What Are Assault Weapons -- And Who Makes Them?

By Markets Fool.com

"I think we have to look at the fact that we lose 90 people a day from gun violence. This has gone on too long, and it's time the entire country stood up against the NRA."
-- Hillary Clinton

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"Unfortunately, our politics have conspired to make it as easy as possible for a terrorist or just a disturbed individual like those in Aurora and Newtown to buy extraordinarily powerful weapons."
-- President Obama


U.S. Army standard-issue M4A1 carbine. This is a true "assault rifle". Image Source: U.S. Army

Early in the 2016 presidential campaign, Sen. Bernie Sanders and former Secretary of State Hillary Clinton feuded openly and often on the issue of gun control. Now, the tragic shootings in Orlando, Fla. have put gun control back at center stage.

This week, the U.S. Senate debated four separate bills to further regulate the use and sale of guns, touching on ideas ranging from beefing up the background check system to banning the sale of firearms to anyone on a terror watch list. None of the bills passed in the Senate, but gun control remains a major topic among the media and politicians.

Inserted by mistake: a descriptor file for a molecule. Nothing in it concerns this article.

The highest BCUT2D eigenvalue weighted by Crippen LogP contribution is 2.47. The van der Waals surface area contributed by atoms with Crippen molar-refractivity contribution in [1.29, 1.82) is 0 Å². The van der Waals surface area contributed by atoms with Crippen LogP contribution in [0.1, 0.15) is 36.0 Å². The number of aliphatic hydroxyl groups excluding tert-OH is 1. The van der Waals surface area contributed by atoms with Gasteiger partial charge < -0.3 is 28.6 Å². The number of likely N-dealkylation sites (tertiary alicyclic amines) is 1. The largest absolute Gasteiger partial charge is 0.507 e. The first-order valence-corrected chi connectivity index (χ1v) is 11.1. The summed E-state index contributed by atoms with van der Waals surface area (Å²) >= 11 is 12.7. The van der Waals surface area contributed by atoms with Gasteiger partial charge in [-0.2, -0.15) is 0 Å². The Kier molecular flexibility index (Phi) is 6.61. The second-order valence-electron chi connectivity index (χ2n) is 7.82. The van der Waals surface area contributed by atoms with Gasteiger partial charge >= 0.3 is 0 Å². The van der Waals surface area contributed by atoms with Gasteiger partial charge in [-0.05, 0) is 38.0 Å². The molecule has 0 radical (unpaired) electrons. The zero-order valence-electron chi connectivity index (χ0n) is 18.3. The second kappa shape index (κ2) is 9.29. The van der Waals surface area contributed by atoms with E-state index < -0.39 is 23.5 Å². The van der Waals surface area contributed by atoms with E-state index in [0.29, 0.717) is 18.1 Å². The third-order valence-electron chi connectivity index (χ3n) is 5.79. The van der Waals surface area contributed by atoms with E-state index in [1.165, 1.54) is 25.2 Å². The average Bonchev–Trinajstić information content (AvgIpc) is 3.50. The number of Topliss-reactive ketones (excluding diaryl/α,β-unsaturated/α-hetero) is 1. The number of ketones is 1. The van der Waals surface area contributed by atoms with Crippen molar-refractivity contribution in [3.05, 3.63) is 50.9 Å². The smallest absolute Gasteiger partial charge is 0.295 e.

In the immediate aftermath of Orlando, retired generals David Petraeus and Stanley McChrystal and former astronaut Mark Kelly joined a coalition of military veterans calling for new laws "to keep dangerous people from having easy access to guns." McChrystal in particular has averred, "I personally don't think there's any need for [assault weapons] on the streets and particularly around the schools in America."

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Define the term

Firearms characterized as "assault weapons" played a role in the mass shootings at Cleveland Elementary School in California in 1989, at Columbine in 1999, at Sandy Hook Elementary School and in Aurora, Colo. in 2012, the Umpqua Community College shootings in Oregon in 2015, and now, in the attack in Orlando as well.